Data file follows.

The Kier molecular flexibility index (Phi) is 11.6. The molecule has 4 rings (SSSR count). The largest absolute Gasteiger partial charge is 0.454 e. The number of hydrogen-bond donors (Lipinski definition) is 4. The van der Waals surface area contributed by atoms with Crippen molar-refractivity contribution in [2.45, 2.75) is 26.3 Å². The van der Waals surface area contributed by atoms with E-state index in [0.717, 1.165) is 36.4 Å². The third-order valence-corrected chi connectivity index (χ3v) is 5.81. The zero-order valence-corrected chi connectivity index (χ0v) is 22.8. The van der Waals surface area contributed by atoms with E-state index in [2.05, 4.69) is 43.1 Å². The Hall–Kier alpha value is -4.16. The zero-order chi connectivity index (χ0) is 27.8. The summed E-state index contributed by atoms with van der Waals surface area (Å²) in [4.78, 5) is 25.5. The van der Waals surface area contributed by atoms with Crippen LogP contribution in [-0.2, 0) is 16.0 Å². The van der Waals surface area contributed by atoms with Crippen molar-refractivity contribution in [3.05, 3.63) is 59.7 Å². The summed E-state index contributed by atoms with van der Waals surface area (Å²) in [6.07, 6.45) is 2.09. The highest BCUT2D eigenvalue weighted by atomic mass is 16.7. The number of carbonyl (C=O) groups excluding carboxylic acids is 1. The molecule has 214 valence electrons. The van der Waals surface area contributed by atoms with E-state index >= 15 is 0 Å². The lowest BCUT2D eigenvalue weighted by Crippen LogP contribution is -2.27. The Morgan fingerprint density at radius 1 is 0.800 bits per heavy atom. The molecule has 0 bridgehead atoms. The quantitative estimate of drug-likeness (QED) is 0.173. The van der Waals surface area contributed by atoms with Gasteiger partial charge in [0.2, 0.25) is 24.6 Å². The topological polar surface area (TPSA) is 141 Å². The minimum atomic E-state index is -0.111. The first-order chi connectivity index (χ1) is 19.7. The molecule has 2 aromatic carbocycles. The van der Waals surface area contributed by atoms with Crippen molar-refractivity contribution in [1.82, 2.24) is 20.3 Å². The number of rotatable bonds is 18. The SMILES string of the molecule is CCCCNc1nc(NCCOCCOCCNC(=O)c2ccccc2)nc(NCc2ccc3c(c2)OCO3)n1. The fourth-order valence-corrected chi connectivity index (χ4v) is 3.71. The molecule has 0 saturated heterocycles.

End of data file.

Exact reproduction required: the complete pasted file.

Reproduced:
The Kier molecular flexibility index (Phi) is 11.6. The molecule has 4 rings (SSSR count). The largest absolute Gasteiger partial charge is 0.454 e. The number of hydrogen-bond donors (Lipinski definition) is 4. The van der Waals surface area contributed by atoms with Crippen molar-refractivity contribution in [2.45, 2.75) is 26.3 Å². The van der Waals surface area contributed by atoms with E-state index in [0.717, 1.165) is 36.4 Å². The third-order valence-corrected chi connectivity index (χ3v) is 5.81. The zero-order valence-corrected chi connectivity index (χ0v) is 22.8. The van der Waals surface area contributed by atoms with E-state index in [2.05, 4.69) is 43.1 Å². The Hall–Kier alpha value is -4.16. The zero-order chi connectivity index (χ0) is 27.8. The summed E-state index contributed by atoms with van der Waals surface area (Å²) in [4.78, 5) is 25.5. The van der Waals surface area contributed by atoms with Crippen LogP contribution in [-0.2, 0) is 16.0 Å². The van der Waals surface area contributed by atoms with Crippen molar-refractivity contribution in [3.05, 3.63) is 59.7 Å². The summed E-state index contributed by atoms with van der Waals surface area (Å²) in [6.07, 6.45) is 2.09. The highest BCUT2D eigenvalue weighted by atomic mass is 16.7. The number of carbonyl (C=O) groups excluding carboxylic acids is 1. The molecule has 214 valence electrons. The van der Waals surface area contributed by atoms with E-state index >= 15 is 0 Å². The lowest BCUT2D eigenvalue weighted by Crippen LogP contribution is -2.27. The Morgan fingerprint density at radius 1 is 0.800 bits per heavy atom. The molecule has 0 bridgehead atoms. The quantitative estimate of drug-likeness (QED) is 0.173. The van der Waals surface area contributed by atoms with Gasteiger partial charge in [0.2, 0.25) is 24.6 Å². The topological polar surface area (TPSA) is 141 Å². The minimum atomic E-state index is -0.111. The first-order chi connectivity index (χ1) is 19.7. The molecule has 2 aromatic carbocycles. The van der Waals surface area contributed by atoms with Crippen molar-refractivity contribution in [1.82, 2.24) is 20.3 Å². The number of rotatable bonds is 18. The SMILES string of the molecule is CCCCNc1nc(NCCOCCOCCNC(=O)c2ccccc2)nc(NCc2ccc3c(c2)OCO3)n1. The fourth-order valence-corrected chi connectivity index (χ4v) is 3.71. The molecule has 0 saturated heterocycles.